TOKYO (Reuters) – The Bank of Japan will maintain ultra-low interest rates and dovish policy guidance on Thursday, a decision hours after its U.S. central bank The policy gap between the Bank of Japan (BOJ) and the Fed pushed the yen to
year lows, pushing up import costs and helping inflation stay at the BOJ’s 2% target for five straight months in August above.
Markets focus on whether BOJ Governor Haruhiko Kuroda will provide a stronger warning on the sharp fall in the yen or adjust his view that the near-term cost-push inflation will be short-lived.
“Japan’s consumer inflation is rising faster than expected, in part due to a weaker yen,” said Mari Iwashita, chief market economist at Daiwa Securities. For the BOJ, continue to say prices The rise will be temporary and it will become increasingly difficult.
In the two-day policy, after I finish Thursday, the Bank of Japan will maintain its short-term interest rate target at -0.1% and will 10 Annual government bond yields remain around 0%. Kuroda will hold a press conference after the meeting.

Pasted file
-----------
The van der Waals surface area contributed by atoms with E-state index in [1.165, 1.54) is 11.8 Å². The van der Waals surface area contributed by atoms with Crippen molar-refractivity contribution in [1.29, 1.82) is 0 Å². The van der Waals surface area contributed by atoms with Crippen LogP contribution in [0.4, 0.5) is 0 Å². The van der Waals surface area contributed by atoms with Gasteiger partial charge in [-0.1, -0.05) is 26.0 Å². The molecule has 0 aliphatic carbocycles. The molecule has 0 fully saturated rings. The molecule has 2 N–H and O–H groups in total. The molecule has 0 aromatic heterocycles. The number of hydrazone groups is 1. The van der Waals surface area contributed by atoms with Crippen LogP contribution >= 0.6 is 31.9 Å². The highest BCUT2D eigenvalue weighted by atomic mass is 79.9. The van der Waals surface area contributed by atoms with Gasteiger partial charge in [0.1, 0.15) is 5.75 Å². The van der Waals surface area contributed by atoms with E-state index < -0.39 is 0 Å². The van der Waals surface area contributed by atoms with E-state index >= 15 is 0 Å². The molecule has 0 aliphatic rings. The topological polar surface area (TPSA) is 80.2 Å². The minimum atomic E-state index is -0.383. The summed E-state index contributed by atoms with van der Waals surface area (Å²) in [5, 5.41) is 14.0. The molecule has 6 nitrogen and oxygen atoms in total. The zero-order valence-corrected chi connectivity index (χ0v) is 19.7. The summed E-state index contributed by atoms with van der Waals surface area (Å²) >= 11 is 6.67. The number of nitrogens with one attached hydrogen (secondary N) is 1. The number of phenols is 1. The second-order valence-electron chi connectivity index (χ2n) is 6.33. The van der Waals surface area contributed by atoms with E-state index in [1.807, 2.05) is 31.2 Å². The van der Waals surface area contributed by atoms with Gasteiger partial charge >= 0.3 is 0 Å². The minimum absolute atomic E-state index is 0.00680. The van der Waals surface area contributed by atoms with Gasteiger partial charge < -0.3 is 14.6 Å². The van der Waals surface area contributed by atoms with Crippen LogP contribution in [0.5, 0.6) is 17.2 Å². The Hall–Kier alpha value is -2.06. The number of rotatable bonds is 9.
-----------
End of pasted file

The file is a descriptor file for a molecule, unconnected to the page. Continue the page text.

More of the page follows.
BOJ decision Will be released hours after the Fed wraps up its September meeting. 20-10 meeting. Market participants expect the US central bank to raise rates at least 75 basis points.
“Major central banks such as the Federal Reserve and Bank of England are about to continue raising interest rates to shrink their balance sheets. This brings further attention to the Bank of Japan’s dovish stance,” Iwashita said. “I don’t think the dollar’s uptrend is over. “
The country’s fragile recovery has forced the Bank of Japan to remain an outsider amid a wave of global central banks tightening monetary policy to combat soaring inflation.
While Kuroda responded He has pledged to maintain ultra-loose monetary policy to support the economy – which critics say will undermine government officials’ rhetoric to curb the yen’s decline.
At the policy meeting, the Bank of Japan is expected to end a pandemic relief funding program on schedule this month and discuss changes to policy guidance flagging COVID- Pandemic emerges as biggest economic risk.
But the Bank of Japan may keep key parts of its guidance pledging more stimulus unchanged, sources told Reuters Reuters, needs, and keeps rates at “current or lower” levels.